According to the report the destruction of employment during the crisis has been sharpest in mid-paying jobs, while sparing in large part jobs at either end of the wage distribution. Higher paid jobs in service sectors in particular have proved most resilient.
New well-paid employment has come primarily in knowledge-intensive service sectors, such as ICT, business consultancy, health and education. During the peak period of the recession (2008–2009), employment growth in well-paid jobs was concentrated in predominantly publicly funded service sectors, principally health and education, but has shifted to private sector services more recently (2011-12).
The recession intensified the catch-up process of women in the labour market, both in terms of employment numbers and access to the higher layers of the employment structure. Women have increased their employment share, particularly in ‘mid-paid’ and ‘good’ jobs (those in the higher quintiles).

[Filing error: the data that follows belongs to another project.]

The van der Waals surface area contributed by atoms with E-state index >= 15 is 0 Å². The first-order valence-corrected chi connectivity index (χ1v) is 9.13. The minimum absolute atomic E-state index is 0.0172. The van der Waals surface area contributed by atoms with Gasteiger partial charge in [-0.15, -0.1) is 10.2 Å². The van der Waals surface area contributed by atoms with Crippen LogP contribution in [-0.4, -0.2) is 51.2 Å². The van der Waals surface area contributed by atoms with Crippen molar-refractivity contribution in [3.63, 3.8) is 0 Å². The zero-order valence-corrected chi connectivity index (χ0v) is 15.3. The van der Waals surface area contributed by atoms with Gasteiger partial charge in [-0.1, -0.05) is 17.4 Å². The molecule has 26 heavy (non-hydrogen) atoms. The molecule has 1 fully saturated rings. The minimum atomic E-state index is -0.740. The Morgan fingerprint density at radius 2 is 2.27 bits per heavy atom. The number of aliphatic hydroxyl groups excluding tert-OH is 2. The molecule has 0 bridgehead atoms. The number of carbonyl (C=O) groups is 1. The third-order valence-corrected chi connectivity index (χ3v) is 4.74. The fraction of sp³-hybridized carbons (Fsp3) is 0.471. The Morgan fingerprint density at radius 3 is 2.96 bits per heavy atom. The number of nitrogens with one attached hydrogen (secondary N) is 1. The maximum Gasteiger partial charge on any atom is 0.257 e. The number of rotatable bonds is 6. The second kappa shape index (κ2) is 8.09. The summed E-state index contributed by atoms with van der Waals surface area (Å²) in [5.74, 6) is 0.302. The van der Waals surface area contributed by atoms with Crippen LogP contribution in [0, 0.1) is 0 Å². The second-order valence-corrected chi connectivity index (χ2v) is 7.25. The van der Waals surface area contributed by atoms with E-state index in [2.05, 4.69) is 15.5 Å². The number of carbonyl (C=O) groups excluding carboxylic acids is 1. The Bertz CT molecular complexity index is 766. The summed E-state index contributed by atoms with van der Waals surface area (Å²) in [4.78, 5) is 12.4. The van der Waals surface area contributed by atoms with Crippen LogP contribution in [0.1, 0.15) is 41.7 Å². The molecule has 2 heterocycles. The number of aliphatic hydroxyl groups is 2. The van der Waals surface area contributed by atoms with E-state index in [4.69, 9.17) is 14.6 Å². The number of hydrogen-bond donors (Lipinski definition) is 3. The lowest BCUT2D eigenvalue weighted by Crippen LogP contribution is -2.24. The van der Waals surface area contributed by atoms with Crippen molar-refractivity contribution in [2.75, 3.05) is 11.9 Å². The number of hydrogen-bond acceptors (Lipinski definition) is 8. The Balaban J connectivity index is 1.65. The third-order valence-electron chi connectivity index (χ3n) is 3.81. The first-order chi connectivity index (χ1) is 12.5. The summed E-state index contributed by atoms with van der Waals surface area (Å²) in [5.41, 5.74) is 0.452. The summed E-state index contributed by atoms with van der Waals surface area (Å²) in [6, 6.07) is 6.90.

An alarming illustration of the damage caused by the crisis to the prospects of younger, labour market entrants is that over the last year more of the net EU growth in well-paid, third-level graduate jobs was accounted for by those in the post-retirement age group (65+) than by workers under 30.
Download the report here.